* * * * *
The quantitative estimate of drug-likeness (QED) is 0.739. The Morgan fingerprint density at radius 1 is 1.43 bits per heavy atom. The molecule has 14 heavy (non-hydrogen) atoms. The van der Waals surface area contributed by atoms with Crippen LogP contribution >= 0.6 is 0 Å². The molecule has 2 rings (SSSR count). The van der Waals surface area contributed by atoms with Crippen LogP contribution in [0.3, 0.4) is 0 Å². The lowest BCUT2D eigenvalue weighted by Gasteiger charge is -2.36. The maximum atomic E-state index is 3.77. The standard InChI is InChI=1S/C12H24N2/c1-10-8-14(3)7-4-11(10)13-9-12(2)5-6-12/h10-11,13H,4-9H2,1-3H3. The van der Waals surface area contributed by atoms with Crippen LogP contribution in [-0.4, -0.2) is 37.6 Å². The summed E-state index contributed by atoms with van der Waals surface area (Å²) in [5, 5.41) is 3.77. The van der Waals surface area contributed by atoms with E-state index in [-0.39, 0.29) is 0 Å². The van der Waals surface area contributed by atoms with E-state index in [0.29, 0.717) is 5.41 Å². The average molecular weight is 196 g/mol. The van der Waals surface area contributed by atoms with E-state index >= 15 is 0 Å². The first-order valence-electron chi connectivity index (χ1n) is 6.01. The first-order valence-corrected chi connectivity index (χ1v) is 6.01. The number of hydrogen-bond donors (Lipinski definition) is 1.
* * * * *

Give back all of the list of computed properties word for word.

The quantitative estimate of drug-likeness (QED) is 0.739. The Morgan fingerprint density at radius 1 is 1.43 bits per heavy atom. The molecule has 14 heavy (non-hydrogen) atoms. The van der Waals surface area contributed by atoms with Crippen LogP contribution >= 0.6 is 0 Å². The molecule has 2 rings (SSSR count). The van der Waals surface area contributed by atoms with Crippen LogP contribution in [0.3, 0.4) is 0 Å². The lowest BCUT2D eigenvalue weighted by Gasteiger charge is -2.36. The maximum atomic E-state index is 3.77. The standard InChI is InChI=1S/C12H24N2/c1-10-8-14(3)7-4-11(10)13-9-12(2)5-6-12/h10-11,13H,4-9H2,1-3H3. The van der Waals surface area contributed by atoms with Crippen LogP contribution in [-0.4, -0.2) is 37.6 Å². The summed E-state index contributed by atoms with van der Waals surface area (Å²) in [5, 5.41) is 3.77. The van der Waals surface area contributed by atoms with E-state index in [-0.39, 0.29) is 0 Å². The van der Waals surface area contributed by atoms with E-state index in [0.29, 0.717) is 5.41 Å². The average molecular weight is 196 g/mol. The van der Waals surface area contributed by atoms with E-state index >= 15 is 0 Å². The first-order valence-electron chi connectivity index (χ1n) is 6.01. The first-order valence-corrected chi connectivity index (χ1v) is 6.01. The number of hydrogen-bond donors (Lipinski definition) is 1.